Why Did Edmund Pevensie Sell His Soul for Turkish Delight? Why Did Edmund Pevensie Sell His Soul for Turkish Delight? – BritShop

Why Did Edmund Pevensie Sell His Soul for Turkish Delight?

by Jeffrey Davies

Another one of our biggest sellers here at BritShop is Turkish delight, usually in the Fry's brand.

Turkish delight is the British name for a confection that dates back to Turkey's Ottoman Empire called lokum. It's one of many spellings from its origin, rahatü’l-hulkum, which translates to "giving rest to the throat." Historians believe this treat dates back to the 18th century.

The earliest lokums were flavored with almonds, pistachios, rose oil, or musk. Importation of lokum to England began in 1861, where they surged in popularity as an exotic dessert. At that time, lokum was known as "Lumps of Delight."

Lumps of Delight were so popular in England that they resulted in specialty stores dedicated to them. Such a store was even featured in the final unfinished novel of Charles Dickens, The Mystery of Edwin Drood. The demand quickly led to requests for additional flavors, which began experiments with those such as lemon, violet, rose, orange, or lemon, coated with any number of syrups.

It was at this time that lokums started being known as Turkish delight in England.

According to food expert Cara Strickland, "Many of these flavors are still available today, with new additions, including chocolate, among them. Traditionally, Turkish delight is packaged in a box, often hexagonal. The box is lined with wax paper to completely cover the pieces of candy and keep the powdered sugar from escaping."

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The Fry's version of Turkish delight, which is rose-flavored and coated with milk chocolate, first appeared in 1914 and became a large success in the United Kingdom.

Turkish delight surged in popularity once more in the 21st century, when Disney and Walden Media adapted C.S. Lewis' classic children's novel The Lion, the Witch and the Wardrobe into the first in a series of live-action films called The Chronicles of Narnia. Diehard Narnia fans know that Turkish delight also featured in the original novel as well as the largely known Disney adaptation.

When middle child Edmund Pevensie first enters the land of Narnia through the mystical wardrobe in search of his sister, he's intercepted by Jadis, Queen of Narnia: or so she calls herself. She's really the White Witch, and upon learning that sons of Adam and daughters of Eve have once again arrived in Narnia, she tries to gain Edmund's trust by telling him that she can give him anything he wants to eat.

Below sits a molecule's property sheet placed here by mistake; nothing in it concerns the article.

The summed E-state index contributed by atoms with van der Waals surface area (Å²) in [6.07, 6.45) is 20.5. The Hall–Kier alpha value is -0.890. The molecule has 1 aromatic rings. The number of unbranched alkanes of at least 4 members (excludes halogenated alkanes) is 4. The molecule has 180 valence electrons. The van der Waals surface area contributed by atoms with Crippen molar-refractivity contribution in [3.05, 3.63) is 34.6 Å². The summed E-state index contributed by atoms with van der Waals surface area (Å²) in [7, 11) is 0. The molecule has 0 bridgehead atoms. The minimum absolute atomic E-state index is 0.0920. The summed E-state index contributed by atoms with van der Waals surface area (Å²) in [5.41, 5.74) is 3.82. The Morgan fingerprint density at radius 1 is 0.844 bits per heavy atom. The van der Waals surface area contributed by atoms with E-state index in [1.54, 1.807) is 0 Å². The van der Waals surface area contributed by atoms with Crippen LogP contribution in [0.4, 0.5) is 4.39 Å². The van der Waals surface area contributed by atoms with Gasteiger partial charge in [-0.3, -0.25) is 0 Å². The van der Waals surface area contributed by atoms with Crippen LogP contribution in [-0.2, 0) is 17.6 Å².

Edmund chooses Turkish delight, and within seconds, he has a box in his hands that he consumes fervently. But what has puzzled literary scholars and academics for decades is why, out of all the food in the world the boy could have chosen from, he chose Turkish delight. Moreover, was it worth selling out his family for a few bites of a tasty treat?

Well, according to historians, Turkish delight cast a hypnotizing spell over late Victorian England, so they were a common treat. The Lion, the Witch, and the Wardrobe also finds the land of Narnia in a state where it is always winter, but never Christmas.

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The novel is said to be inspired by C.S. Lewis' experience boarding schoolchildren in his family's home beginning in 1939 with World War II. During the war, Christmas trees were hard to come by, among other things, like candy and treats. It's not hard to figure that both Edmund and his creator had experienced wartime rationing.

Better yet, confectionary rationing didn't end in England until 1953, three years after The Lion, the Witch, and the Wardrobe was first published. Clearly, having lived through a period where candy and treats were not a necessity, Lewis had Turkish delight on the brain. It could have likely been a favorite of his growing up in the 1900s that was stolen by the war.

In the first installment of The Chronicles of Narnia, Edmund is an unlikeable, uncooperative character. The war has torn apart his family and he takes out his anger on his siblings.

According to Strickland, "For Edmund, Turkish delight represented a way to taste happier times, when his family was all together and the future was unmarred by world conflict. It is hard to blame him for reaching for the box the witch offers and filling his mouth as quickly as possible, to make up for lost time."

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